Circulating heat shock protein mRNA profile in gestational hypertension, pre-eclampsia & foetal growth restriction
Ilona Hromadnikova1, Lenka Dvorakova1, Katerina Kotlabova1, Andrea Kestlerova2, Lucie Hympanova3, Veronika Novotna2, Jindrich Doucha4, Ladislav Krofta2
1 Department of Molecular Biology & Cell Pathology, The Third Faculty of Medicine, Charles University, Ruska 87, 100 00 Prague, Czech Republic
2 The Third Faculty of Medicine, Institute for the Care of the Mother & Child, Charles University, Podolske Nabrezi 157/36, 147 00 Prague, Czech Republic
3 Department of Molecular Biology & Cell Pathology, The Third Faculty of Medicine, Charles University, Ruska 87, 100 00 Prague; The Third Faculty of Medicine, Institute for the Care of the Mother & Child, Charles University, Podolske Nabrezi 157/36, 147 00 Prague, Czech Republic
4 Clinic of Obstetrics & Gynecology, The Second Faculty of Medicine, University Hospital Motol, Charles University, Prague, Czech Republic
Department of Molecular Biology & Cell Pathology, The Third Faculty of Medicine, Charles University, Ruska 87, 100 00 Prague 10
Source of Support: None, Conflict of Interest: None
Background & objectives: Heat shock proteins (Hsp) are ubiquitously distributed phylogenetically conserved molecules that regulate cellular homeostasis and maintain the integrity and function of cellular proteins. Increased levels of Hsp in maternal circulation have been shown to be associated with increased risk of pregnancy related complications. The objective of this study was to explore extracellular Hsp mRNA levels in maternal circulation and quantified Hsp27, Hsp60, Hsp70, Hsp90 and Hsp70 binding protein 1 (HspBP1) mRNAs in maternal plasma samples using real-time reverse-transcriptase polymerase chain reaction.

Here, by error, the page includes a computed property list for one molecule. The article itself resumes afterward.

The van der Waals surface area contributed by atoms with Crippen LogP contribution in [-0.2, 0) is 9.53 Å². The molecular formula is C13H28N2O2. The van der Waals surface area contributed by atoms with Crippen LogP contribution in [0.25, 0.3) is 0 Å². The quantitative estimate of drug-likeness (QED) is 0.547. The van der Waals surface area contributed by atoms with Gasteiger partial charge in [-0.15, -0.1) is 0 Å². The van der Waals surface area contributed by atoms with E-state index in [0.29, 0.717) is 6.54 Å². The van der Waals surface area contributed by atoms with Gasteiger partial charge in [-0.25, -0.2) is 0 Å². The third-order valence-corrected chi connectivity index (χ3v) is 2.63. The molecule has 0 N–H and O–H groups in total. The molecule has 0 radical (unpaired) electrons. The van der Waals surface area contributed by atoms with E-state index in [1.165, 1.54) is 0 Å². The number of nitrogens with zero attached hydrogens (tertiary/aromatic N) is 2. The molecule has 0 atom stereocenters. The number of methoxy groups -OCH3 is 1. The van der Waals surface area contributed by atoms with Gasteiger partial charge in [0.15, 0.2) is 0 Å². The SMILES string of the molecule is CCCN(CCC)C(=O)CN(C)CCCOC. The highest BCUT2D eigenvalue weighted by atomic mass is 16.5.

Methods: Pregnancies with gestational hypertension (GH) (n = 33), pre-eclampsia (PE) with or without foetal growth restriction (FGR) (n = 78) and FGR (n = 25) were involved in the study. Hsp gene expression was analysed in relation to the severity of the disease with respect to the degree of clinical signs, requirements for the delivery and Doppler ultrasound parameters.
Results: Upregulation of Hsp70 was observed in patients with mild and severe PE (P = 0.004 and P = 0.005, respectively) and in pregnancies complicated with PE delivering before and after 34 wk of gestation regardless of the degree of clinical signs (P = 0.015 and P = 0.009, respectively). No difference in the expression of other Hsp genes among the studied groups was observed. No association between Hsp gene expression and Doppler ultrasonography parameters was found.
Interpretation & conclusions: These data support that maternal circulation can reflect both maternal and foetal pathologic conditions. Hsp70 represents the sole plasmatic marker, and increased Hsp70 mRNA levels reflect maternal and placental stress response to pregnancy-related complications such as GH and PE, irrespective of the severity of the disease.